President Biden unveiled the first leg of his infrastructure plan this week, a $2.25 trillion proposal incorporating upgrades to highways, bridges, ports, airports, the electrical grid, and the housing stock as well as funding for worker retraining and electric vehicle incentives. The corporate tax rate would be lifted from 21 percent to 28 percent. The price tag is likely to be whittled down as it makes its way through Congress, but should still be large enough to have a noticeable impact on real GDP in 2022 and beyond.
More importantly, infrastructure investment will lift the economy’s long-run potential growth rate by bolstering productivity (McKinsey estimates, for example, that road congestion alone costs the U.S. economy more than $100 billion per year). Not that this is a panacea; Japan traditionally ranks high on the global infrastructure tables and has an infrastructure stock that accounts for more than 150 percent of its GDP (nearly triple that of the U.S.) and it of course has still been among the world’s limper economies over the much of the last three decades (this is a clear case of overbuilding, as Japan’s bridges to nowhere and empty soccer stadiums will attest). Moreover, high costs mean that the U.S. will get relatively modest bang for the buck (as we noted in this space in mid-February, New York’s East Side Access project, at $3.5 billion per mile, is on track to cost roughly five to ten times the global average for rail expansion). That said, the plan laid out yesterday is at least a step toward diminishing a longstanding structural headwind.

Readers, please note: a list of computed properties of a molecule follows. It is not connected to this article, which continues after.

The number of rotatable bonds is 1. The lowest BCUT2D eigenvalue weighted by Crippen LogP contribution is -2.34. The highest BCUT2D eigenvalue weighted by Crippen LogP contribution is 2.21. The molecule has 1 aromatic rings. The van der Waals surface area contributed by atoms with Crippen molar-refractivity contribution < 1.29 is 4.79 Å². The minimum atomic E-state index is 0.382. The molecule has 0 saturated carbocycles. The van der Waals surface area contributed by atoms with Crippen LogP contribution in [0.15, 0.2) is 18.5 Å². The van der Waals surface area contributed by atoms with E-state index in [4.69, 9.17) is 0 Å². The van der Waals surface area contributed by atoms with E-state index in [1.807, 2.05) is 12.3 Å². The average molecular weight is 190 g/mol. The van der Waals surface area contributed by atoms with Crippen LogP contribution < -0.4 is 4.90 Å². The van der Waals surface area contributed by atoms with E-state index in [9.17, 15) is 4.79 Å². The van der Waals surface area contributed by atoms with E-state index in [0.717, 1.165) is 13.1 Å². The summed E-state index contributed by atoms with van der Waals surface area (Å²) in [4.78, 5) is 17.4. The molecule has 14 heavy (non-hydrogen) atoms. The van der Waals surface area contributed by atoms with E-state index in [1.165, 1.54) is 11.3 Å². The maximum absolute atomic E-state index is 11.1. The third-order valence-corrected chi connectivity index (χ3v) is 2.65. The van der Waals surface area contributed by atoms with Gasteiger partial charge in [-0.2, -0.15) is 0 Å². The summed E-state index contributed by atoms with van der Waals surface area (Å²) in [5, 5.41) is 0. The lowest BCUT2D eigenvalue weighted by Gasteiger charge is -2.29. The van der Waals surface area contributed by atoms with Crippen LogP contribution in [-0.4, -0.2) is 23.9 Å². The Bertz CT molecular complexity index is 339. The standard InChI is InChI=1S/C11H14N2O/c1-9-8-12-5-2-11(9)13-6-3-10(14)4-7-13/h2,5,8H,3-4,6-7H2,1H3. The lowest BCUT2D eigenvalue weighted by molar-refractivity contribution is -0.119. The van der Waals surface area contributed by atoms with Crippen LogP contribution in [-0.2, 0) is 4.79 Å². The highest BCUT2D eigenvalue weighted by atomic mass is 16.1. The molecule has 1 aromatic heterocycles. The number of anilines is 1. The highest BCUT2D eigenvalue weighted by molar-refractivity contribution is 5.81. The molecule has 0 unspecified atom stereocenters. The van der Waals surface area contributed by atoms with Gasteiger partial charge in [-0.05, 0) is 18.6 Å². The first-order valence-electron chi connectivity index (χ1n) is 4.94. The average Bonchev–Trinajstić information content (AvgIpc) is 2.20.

At the same time, it would also lessen a more recent structural tailwind. The U.S. corporate tax rate is now below the developed world average, but would move to the top end of the range under the infrastructure proposal. It is telling that there is a revenue component here — perhaps an early hint that debt concerns are growing again in Washington — but this also, of course, means an offsetting headwind to the tailwind of the investment itself.
Manufacturing remains in boom territory
The ISM manufacturing index came in better than expected for March, rising by 3.9 points to a 37-year high 64.7. All five components moved to the upside while the customer inventory metric slumped to an all-time low. There were further signs of bursting near-term inflationary pressures — the prices paid index came in north of 80.0 for a third straight month while delivery times continued to grow at a quickening pace — but the overarching takeaway here is that a very cyclical sector is already booming and is pointing to sizeable gains in the months ahead for the economy at large.
What was the chief trade product that early Viking explorers took from North America given that it was in short supply near their settlements in Iceland and Greenland?
What famous slogan first appeared on a billboard featuring a Minnesota minor league baseball team in the 1930s?
“Breakfast of Champions”